Fujifilm GFX100 medium format camera review: the single-shot HDR machine


Fujifilm GFX100 medium format camera review: the single-shot HDR machine - a guest post by FujiAddict:

I have been using my GFX100 pretty much exclusively now for two weeks and it is very much like using an X-T2/X-T3, but I still miss the dials. The camera really picks up autofocus performance when shooting outdoors on a sunny day, but it struggles to focus under low light. I haven’t tried to tweak it more for low light yet, but the GFX50S focused better in low light with default settings than the GFX100 in my experience. I estimate that the AF performance is between X-T2/X-T3 speed in good light, but in low light, the performance drops to X-Pro1 territory and becomes frustrating.

One of my more interesting days with the GFX100 so far came on the 4th of July when I utilized high-speed shooting to capture fireworks exploding, which lead to over 80gb of photos, but since it was dark out I had to pre-focus. It was also enjoyable taking photos of my kids, but the amount of detail captured concerns me because the camera captures a crazy amount of retina detail even when shooting a full body portrait. In fact, eye movement seems to be the top reason to raise the shutter speed of the GFX100 because it is easy to capture a sharp/detailed photo that only has motion blur in the eyes. IBIS can’t solve for eye movement.

If you’re a fan of the “medium format” look than you will be happy with the GFX100 most of the time. I find that I get the 3d medium format look more frequently with the GFX100 than I did with the GFX50S, but it is easy to lose the effect through editing. It would be very hard for me to demonstrate what I am talking about on the blog, but editing GFX100 files in Lightroom is an interesting experience because the 3d pop of medium format comes and goes as the sliders are adjusted, so color tonality is playing a very big roll in the GFX100’s medium format look in Lightroom.

Some have been very concerned with the computer power needed to edit GFX100 files, but I haven’t had trouble with my relatively old high-end computers. I think the single biggest issue for most will be storage because I am currently averaging about 100gb a week shooting 16-bit RAW. If I continue at this pace I will need to add 5.2tb of storage a year to my computer, or really 10.4tb since I only store photos on RAID arrays.

Currently, my preferred storage solution for files is WD Gold Enterprise 12TB drives in a Drobo and my preferred drive for editing is Samsung SSD 860 EVO in a thunderbolt Raid-5 enclosure. I have owned other enclosures in the past, but all had shortcomings when drives or the unit failed. So far in my experience, Drobo has been great about minimizing downtime since I purchased Drobocare and OWC makes great enclosures that perform well for a reasonable price. For my storage needs, I estimate that I will spend about $600 a year on storage just to keep up with the pace I have been shooting at, which I never really had to plan for before because I would just replace drives as they failed with the largest drive available.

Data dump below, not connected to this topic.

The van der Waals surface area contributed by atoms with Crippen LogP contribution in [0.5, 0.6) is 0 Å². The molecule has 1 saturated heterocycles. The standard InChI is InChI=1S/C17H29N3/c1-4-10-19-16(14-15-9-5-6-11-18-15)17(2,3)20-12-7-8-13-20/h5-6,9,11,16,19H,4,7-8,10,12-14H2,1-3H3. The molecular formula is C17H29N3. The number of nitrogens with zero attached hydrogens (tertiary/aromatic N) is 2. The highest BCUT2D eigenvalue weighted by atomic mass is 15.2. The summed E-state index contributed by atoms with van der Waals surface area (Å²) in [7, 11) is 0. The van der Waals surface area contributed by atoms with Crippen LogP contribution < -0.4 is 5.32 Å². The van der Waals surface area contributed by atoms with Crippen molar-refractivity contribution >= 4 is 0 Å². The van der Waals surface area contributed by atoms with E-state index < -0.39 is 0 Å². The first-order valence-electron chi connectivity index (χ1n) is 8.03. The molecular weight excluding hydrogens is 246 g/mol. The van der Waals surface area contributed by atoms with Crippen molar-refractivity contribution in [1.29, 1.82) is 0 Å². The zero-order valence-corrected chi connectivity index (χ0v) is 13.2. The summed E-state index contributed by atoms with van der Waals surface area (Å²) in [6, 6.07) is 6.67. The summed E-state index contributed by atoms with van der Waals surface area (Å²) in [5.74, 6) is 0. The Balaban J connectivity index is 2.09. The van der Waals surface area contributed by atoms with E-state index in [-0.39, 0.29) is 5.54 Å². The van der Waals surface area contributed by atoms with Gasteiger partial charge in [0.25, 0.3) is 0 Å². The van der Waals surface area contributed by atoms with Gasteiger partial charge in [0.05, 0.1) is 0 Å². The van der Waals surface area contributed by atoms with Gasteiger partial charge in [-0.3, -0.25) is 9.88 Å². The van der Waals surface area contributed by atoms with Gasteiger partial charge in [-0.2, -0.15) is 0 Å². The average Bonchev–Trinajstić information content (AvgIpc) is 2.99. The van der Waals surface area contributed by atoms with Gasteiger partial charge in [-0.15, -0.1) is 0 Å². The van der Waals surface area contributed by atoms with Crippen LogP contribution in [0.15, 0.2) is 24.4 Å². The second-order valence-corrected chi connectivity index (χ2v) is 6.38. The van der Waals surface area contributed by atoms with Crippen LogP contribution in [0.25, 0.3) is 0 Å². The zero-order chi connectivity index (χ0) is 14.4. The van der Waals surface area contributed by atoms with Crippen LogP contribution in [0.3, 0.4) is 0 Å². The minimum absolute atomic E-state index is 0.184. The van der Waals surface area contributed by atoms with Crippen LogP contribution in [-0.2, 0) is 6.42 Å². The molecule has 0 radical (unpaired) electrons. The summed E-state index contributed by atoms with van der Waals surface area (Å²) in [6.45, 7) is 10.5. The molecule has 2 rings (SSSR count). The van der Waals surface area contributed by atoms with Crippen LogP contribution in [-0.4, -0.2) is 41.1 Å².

A quick note about WD Red drives. Generally speaking, I would recommend WD Red drives over gold drives for nontechnical buyers, most drives are overkill speed wise for use in a Drobo, but if I repurpose the drives in the future I want them to be snappy so I pick Gold over Red. I have always used drives for multiple purposes and I still have some hard drives laying around my house that are almost 30 years old. They were all used for multiple applications before becoming cold storage drives from the drives time period, so I never buy drives that limit their usefulness.



The Fujifilm GFX100 is such a unique camera that it is really not fair to compare it to the new Sony a7RIV that was announced the other day. Yes the new 61MP sensor is impressive and yes it does put the GFX50 line in a difficult position, but it is nothing like the Fujifilm GFX100. To be fair I think the GFX50 line of cameras will have to come down to around the $2-3k price point to remain viable for the majority of photographers when taking into consideration the Sony a7RIV, but I do not think it will take them long to drive the prices down further. The “Medium Format look” can only sell so many cameras before performance concerns start to become a determining factor that Fujifilm will have to address. Maybe we will see a GFX50S Mark II with PDAF soon. Hasselblad is in much worse shape since their affordable line of medium format cameras is now being sandwiched between more affordable cameras that can outperform the X1D with cheaper glass. I have more thoughts on this topic but will save them for a future post.

That all being said I wanted to demonstrate the stupid amount of resolution and detail that the GFX100 can capture. Above is a handheld photo of the full moon taken the other day on the 50th anniversary of the launch of Apollo 11 with the GF110mm(around 90mm) at f/2. I cropped the moon from the capture as tightly as possible ending up with around 400 pixels on the long edge. The amount of detail retained is pretty crazy in my opinion and goes well beyond what a 50-60MP camera can capture. With the GFX100’s ability to crop you could take one photo and share hundreds of crops from it without anyone noticing, due to the amount of detail the camera captures.

Source: FujiAddict (1), FujiAddict (2)


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